• If you have a registered trademark, there are watching services which will notify you if someone is attempting to register a similar mark. It is a good idea to also keep an eye out for anyone using a similar name, brand, or product to you to ensure there is no confusion or similarity to your business in which case you should consider bringing a claim for passing off or infringement against the third party.
  1. Preventing unauthorised use of IP:

It can be both stressful and costly when you realise that someone is benefitting from your IP without your consent. Therefore, prevention is the best way to protect your IP and you should register your IP rights at an early stage to ensure security and minimise risk of infringement. Software and coding are generally protected by copyright (and in some instances a patent)When someone uses your software or coding without your permission, there are steps you can take to stop them.

  • Copyright: You should first send a cease-and-desist letter to the unauthorised user to attempt to resolve the issue without further costs. In the letter, you should provide details of your copyright, including evidence of your ownership, and request that the breach stops. If this is not successful, you can consider other options, such as mediation or litigation to request for an injunction and claim for damages.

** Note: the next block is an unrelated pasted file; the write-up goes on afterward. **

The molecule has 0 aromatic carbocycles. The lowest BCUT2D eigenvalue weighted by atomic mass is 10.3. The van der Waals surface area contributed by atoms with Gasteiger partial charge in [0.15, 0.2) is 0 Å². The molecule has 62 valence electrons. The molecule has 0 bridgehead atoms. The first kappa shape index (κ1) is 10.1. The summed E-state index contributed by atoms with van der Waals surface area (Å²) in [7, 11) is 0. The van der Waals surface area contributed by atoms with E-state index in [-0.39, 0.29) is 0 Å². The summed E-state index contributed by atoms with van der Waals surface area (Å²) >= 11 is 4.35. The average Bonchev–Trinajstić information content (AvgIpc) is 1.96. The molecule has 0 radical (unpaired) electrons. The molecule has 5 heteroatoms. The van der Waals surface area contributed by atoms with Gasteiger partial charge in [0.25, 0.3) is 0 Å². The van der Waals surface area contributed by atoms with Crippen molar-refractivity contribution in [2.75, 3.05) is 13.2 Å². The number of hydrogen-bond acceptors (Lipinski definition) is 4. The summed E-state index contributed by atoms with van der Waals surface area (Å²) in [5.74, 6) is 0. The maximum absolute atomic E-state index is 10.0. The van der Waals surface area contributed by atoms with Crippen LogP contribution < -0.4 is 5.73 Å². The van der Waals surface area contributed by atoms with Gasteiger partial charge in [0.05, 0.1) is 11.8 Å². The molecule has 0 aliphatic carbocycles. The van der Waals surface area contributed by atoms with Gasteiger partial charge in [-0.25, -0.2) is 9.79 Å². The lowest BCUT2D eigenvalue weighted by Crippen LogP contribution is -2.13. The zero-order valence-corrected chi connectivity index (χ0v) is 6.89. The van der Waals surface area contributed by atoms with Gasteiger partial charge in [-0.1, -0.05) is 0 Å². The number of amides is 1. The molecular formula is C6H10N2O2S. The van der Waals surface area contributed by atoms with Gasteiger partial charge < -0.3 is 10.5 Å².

• Patent: Patent infringement can be dealt with in a similar as copyright as above. A cease-and-desist letter should first be sent to provide the infringer with the opportunity to stop before you initiate legal proceedings against them. If they refuse to do so, litigation can help you obtain an injunction and/or damages from the infringement. Action can also be taken against infringement whilst a patent application is being processed. Further, patents are generally registrable in different jurisdictions so you should also consider other countries where the infringement can occur.


IP is important for almost all businesses. It is an investment to register your brand as soon as possible and keep a clear and up-to-date IP records, including by whom, when and how IP is created. You should do all you can to try and protect your business from IP infringement. When some looks to infringe your IP, they are infringing on the goodwill of your business.

IP can be extremely valuable assets to your business and thus, you should obtain advice from a specialist lawyer on the options and procedures to protect your IP.